Western manufacturers seem to be tripping over themselves in their eagerness to sign collaborative agreements with Asian partners as a low-cost route to developing new airliners. Their potential Asian partners seem to be tripping over themselves to sign such agreements, as a low-cost route to acquiring new airliner technology. If they are not careful, the two sides will end up tripping over each other: the one by selling its birthright for a short-term gain, the other by trying to break into a market which isn't big enough to sustain it.

Technology transfer works in a growing market, where the aspirations of the new entrant receiving that technology can be met through expansion. The airliner market is not such a device.

The combined pressures of increasing regulation and customer expectations mean that the entry price into this market is now extremely high. Even the most optimistic projections of airliner sales for the next 20 years show that airliner manufacture can only be profitable if a small number of aircraft builders share the available sales. It follows that if new manufacturers come into the market and take sales, their sales must come from substitution, not expansion.

That does not mean that existing manufacturers have an inalienable right, to continue to dominate the market, nor does it mean that new entrants, should not have access to the market. It does, however, mean that established and aspiring manufacturers alike, need to look closely at what they are trying to do - and why.

Given the complexity of today and tomorrow's airliners, it is unlikely that any new entrant will have both the financial and technical resources to come into the market without the involvement of an established manufacturer. In the short term, such involvement may not be to the exclusive benefit of the new entrant: most of the established manufacturers are searching for ways to reduce costs of manufacture.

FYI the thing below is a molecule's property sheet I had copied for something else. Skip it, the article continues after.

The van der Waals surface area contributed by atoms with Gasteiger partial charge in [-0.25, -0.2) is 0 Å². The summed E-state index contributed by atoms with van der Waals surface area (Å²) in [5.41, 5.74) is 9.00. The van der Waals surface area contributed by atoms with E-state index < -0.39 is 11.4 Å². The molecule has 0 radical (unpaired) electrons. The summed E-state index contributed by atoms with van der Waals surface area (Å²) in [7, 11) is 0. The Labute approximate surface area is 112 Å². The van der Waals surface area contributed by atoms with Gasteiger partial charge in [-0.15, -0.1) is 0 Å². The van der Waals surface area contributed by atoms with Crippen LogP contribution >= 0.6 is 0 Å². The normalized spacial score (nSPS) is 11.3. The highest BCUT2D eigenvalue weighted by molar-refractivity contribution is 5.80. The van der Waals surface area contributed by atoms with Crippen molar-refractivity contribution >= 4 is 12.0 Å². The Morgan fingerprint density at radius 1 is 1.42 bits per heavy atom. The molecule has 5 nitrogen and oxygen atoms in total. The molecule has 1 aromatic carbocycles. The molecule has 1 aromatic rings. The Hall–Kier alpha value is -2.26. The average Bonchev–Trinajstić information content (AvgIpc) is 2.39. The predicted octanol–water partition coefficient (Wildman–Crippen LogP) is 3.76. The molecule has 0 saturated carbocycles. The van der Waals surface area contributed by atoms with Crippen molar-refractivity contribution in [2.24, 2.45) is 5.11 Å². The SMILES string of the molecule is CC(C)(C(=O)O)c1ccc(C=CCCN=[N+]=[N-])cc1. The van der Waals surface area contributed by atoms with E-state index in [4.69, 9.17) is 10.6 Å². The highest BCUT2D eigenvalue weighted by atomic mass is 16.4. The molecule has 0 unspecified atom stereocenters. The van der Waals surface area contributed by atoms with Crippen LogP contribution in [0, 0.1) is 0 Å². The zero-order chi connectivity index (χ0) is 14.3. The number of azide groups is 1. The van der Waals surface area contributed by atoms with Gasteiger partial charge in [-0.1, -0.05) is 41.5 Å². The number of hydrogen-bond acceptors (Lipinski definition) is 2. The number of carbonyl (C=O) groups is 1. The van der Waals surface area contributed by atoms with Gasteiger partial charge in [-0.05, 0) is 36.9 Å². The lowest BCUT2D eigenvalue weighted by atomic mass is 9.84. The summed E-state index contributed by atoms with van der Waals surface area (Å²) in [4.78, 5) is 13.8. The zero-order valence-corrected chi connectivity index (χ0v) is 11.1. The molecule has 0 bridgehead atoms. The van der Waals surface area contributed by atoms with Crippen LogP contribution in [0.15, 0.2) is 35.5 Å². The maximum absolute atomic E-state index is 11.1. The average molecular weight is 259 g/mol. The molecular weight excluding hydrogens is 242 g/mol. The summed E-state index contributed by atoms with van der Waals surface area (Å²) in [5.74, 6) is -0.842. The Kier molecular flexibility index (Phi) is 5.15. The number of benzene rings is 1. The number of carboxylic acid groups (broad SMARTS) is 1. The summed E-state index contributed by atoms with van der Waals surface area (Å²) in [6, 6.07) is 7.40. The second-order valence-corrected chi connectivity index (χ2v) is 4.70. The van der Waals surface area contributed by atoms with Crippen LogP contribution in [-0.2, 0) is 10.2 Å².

In the short term, it can be of benefit to an established Western manufacturer, to have either components or complete airframes made or assembled in lower-wage economies such as China, Taiwan or Korea, while retaining the design, development and marketing of aircraft for itself. It would be a very unwise Western manufacturer which did not heed the fact that these developing economies are acquiring skills (like computing) at least as quickly as they are acquiring skills in metal-bashing.

The danger comes when the new entrant no longer needs the established Western partner because it has acquired the technical and intellectual ability to design and build its own aircraft. Even more crucially, notwithstanding the troubles which have affected economies like Japan's in recent months, the centre of gravity of aircraft financing is moving inexorably eastwards. That means that an Asian partner may well find itself in the happy position of having the low-cost labour base, the high-cost technology base and the vital financial base to build a new airliner.

A Western manufacturer which has exported its technology in order to gain access to labour and finance may find itself in competition with its erstwhile partner, desperately trying to sustain market share and home-based production against a more modern rival, which it has itself at least partially created. True, that manufacturer may have, as its reward for transferring technology, a minority share of a successful programme, but that may not be enough to sustain a business. No matter how clever or innovative a technology is, it becomes debased if its originator is not closely involved in its production.

Therein lies the rub, the manufacturer which exchanges its high technology for a low cost-base, this time around, will not be in a prime position for the development and exploitation of the next generation of high-technology aircraft, because, it may not be generating enough turnover or profits from the current generation. That could mean that it's not only technology that is being transferred, but (by default) an industry itself.

Source: Flight International